Part of our problem on Reformation Sunday is with the word “truth”. Without sounding too much like former President Clinton, much depends on how you define “truth”. If truth is a thing that is fixed, unchanging, and static, then we might as well give up all hope of reconciliation with our Roman Catholic sisters and brothers. But is that what Jesus meant by “truth”? In John’s gospel truth is never a set of propositions such as mathematical formulas. The truth is always a Person. The Truth is the one who said, “I am the way, the TRUTH, and the life.”
Physicist Niels Bohr said, “There are two sorts of truth: trivialities, where opposites are obviously absurd, and profound truths, recognized by the fact that the opposite is also a profound truth.” That sounds like it relativizes truth completely out of existence, but if the truth is not a thing but a Person then Bohr may have been right. If Truth is a person, then perhaps both Luther and his opponents can be comprehended in Truth’s embrace.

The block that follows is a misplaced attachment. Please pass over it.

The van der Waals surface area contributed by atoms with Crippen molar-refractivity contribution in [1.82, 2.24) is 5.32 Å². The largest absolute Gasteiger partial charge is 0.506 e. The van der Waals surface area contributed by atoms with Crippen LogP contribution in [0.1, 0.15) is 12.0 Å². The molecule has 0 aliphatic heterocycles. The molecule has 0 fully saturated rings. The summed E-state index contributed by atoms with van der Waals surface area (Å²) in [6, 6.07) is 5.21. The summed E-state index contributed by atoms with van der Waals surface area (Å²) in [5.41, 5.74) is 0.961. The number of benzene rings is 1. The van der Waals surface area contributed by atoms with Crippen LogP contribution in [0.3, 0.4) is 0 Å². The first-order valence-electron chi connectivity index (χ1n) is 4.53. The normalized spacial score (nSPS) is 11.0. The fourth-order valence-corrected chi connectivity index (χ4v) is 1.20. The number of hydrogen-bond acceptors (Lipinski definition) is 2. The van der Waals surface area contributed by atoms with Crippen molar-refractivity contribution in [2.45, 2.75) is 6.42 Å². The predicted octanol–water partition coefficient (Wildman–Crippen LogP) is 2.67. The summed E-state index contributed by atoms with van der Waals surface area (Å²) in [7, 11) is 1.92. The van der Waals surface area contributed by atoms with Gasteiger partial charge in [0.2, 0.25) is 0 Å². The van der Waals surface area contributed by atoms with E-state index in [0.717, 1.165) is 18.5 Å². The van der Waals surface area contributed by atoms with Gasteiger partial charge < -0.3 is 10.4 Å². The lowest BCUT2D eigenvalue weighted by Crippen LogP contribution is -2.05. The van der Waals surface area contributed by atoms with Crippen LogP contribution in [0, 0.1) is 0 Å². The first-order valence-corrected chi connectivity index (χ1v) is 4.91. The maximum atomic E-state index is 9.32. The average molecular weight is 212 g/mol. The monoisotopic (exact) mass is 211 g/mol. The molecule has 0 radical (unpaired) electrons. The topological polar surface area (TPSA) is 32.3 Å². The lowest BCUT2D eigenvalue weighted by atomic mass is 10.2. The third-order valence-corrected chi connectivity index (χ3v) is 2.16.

So in a post-denominational, indeed, a post-Christian age, can we continue to celebrate Reformation Sunday or has it become an embarrassment that we should discard? I think the Reformation still has something to say to us that should be celebrated, because what the Reformers said in the sixteenth century is just as valid today. The church of the 21st century, the churches that the Reformers left behind, need reformation and revival as badly as the creaky, sinful, and tradition-bound late medieval church. As Fred Pratt Green’s great hymn puts it, “The church of Christ in every age / beset by change but Spirit-led, / must claim and test its heritage /and keep on rising from the dead.” In every age, we need reformers to summon us to return to the truth with a lower case t but even more, to Truth with an upper case T. Sometimes we need to be reminded of the truths that the Reformers taught, but we always need to be reminded to return to the Truth who became flesh and dwelt among us, whom we saw to be full of glory, who invites us to abide in him, and who will set us free indeed.